The best of EcoWatch, right in your inbox. Sign up for our email newsletter!
Poll: Partisan Divide Over Climate Change Grows Wider
A new Gallup poll offers some hope in the face of unrelenting climate change. Overall, 45 percent of those surveyed said global warming will pose a serious threat in their lifetime—the highest percentage recorded since the question was first asked in 1997.
As a whole, Americans' concerns about climate change "are not much different from the record-high levels they were at a year ago," Gallup said.
But here's the bad news. The issue has become more politically polarized than ever, and it's likely because of Donald Trump.
After a year of President Trump—who thinks global warming is a "hoax," dropped climate change from a list of top national security threats, and made it known that America is at odds with the rest of the world by withdrawing from the 2015 Paris agreement—Republicans have become more skeptical than ever about climate change, the Gallup poll suggests.
Only a third of Republicans said they worry about climate change or even acknowledge that it has already begun. Seven in 10 Republicans think the seriousness of global warming is exaggerated in the news. The percentage of Republicans who affirm the scientific consensus of global warming is down 11 percentage points since last year.
Independents have also become less convinced about climate change and its impacts. Independents who believe global warming is caused by human activities dropped to 62 percent from 70 percent the year before.
Still, there's a silver lining. Democrats are more unnerved about the issue than ever because of Trump.
Earlier surveys have already shown that the majority of Dems are concerned about climate change and believe it is caused by human activities. This year's poll found that 82 percent of Democrats agree that the effects of climate change have already begun, up from 73 percent a year earlier.
"With Trump reversing many of his predecessors' policies aimed at curbing global warming, Democrats are feeling a greater sense of urgency about the issue," Gallup said.
Of course, the devastating effects of climate change are already being felt—and the U.S. government knows it. 2017, one of the hottest years in modern history, was also an extremely costly year. According to a report from the National Centers for Environmental Information, a division of the National Oceanic and Atmospheric Administration (NOAA), "the U.S. experienced 16 weather and climate disasters with losses exceeding $1 billion, with total costs of approximately $306 billion—a new U.S. annual record."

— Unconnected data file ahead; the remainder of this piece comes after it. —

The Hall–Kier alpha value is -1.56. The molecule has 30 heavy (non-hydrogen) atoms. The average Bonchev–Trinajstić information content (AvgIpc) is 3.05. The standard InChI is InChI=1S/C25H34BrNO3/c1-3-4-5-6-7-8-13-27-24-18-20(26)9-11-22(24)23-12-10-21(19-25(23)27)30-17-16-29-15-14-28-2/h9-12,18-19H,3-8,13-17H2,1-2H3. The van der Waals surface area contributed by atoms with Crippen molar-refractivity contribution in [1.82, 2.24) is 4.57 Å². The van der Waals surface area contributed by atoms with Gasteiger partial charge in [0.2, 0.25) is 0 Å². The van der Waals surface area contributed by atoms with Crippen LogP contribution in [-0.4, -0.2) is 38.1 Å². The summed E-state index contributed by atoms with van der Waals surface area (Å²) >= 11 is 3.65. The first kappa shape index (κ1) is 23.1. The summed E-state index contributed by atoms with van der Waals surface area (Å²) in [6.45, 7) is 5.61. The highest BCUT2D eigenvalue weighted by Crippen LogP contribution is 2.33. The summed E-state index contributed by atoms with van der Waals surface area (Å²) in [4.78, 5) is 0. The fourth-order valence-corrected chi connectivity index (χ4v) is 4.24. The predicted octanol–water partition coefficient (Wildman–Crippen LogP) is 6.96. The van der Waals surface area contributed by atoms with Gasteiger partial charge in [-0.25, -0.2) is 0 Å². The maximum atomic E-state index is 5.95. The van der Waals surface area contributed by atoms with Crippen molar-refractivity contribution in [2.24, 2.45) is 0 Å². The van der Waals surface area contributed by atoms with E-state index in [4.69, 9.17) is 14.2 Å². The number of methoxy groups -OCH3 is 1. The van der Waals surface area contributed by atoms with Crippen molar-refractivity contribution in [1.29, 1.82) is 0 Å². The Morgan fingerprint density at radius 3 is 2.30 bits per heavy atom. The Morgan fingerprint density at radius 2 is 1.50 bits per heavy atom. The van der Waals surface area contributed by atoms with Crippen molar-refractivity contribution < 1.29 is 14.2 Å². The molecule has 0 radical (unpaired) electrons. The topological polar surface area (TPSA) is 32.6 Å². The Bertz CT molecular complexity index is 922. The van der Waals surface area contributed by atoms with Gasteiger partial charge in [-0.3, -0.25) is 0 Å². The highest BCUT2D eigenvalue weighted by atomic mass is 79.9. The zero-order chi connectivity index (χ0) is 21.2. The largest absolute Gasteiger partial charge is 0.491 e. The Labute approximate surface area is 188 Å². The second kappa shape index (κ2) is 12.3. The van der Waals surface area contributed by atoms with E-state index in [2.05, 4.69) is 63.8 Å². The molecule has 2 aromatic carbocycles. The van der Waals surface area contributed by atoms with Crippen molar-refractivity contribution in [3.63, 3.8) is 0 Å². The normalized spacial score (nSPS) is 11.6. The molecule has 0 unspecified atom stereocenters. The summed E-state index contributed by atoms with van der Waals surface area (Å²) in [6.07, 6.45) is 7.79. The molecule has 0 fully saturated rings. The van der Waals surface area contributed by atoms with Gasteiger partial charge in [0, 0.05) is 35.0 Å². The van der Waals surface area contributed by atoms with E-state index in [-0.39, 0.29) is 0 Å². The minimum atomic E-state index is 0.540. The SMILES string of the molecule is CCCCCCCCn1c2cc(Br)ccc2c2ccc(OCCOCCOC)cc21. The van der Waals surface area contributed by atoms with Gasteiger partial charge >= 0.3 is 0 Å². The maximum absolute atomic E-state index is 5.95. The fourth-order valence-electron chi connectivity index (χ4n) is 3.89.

Trump and his climate-denying cabinet members are ignoring the vast scientific consensus of human-caused climate change.
Peter Gleick, the president-emeritus of the Pacific Institute and a member of the U.S. National Academy of Science tweeted Wednesday, "If you deny the reality of human-caused climate change, you are making a political statement that is scientifically wrong. Don't pretend the problem is the science. The problem is you're afraid if you admit the science you won't like the policies we have to pursue."
The Gallup survey was based on interviews with 1,041 adults, aged 18 and older, living in all 50 U.S. states and the District of Columbia from March 1-8. The margin of sampling error is ±4 percentage points at the 95 percent confidence level.
EcoWatch Daily Newsletter
Bernie Sanders has become the first contender in the crowded 2020 Democratic presidential primary field to pledge to offset all of the greenhouse gas emissions released by campaign travel, The Huffington Post reported Thursday.
The record flooding in the Midwest that has now been blamed for four deaths could also have lasting consequences for the region's many farmers.
By Ana Santos Rutschman
The world of food and drug regulation was rocked earlier this month by the news of a change in leadership at the Food and Drug Administration. Commissioner Scott Gottlieb resigned and will step down in early April. His temporary replacement is Dr. Ned Sharpless, director of the National Cancer Institute.
On Wednesday the U.S. Environmental Protection Agency (EPA) announced the first 20 chemicals it plans to prioritize as "high priority" for assessment under the Toxic Substances Control Act. Given the EPA's record of malfeasance on chemicals policy over the past two years, it is clear that these are chemicals that EPA is prioritizing to ensure that they are not properly evaluated or regulated.
Which conventionally-grown fruits and vegetables in the U.S. are most contaminated with pesticides? That's the question that the Environmental Working Group answers every year with its "Dirty Dozen" list of produce with the highest concentration of pesticides after being washed or peeled.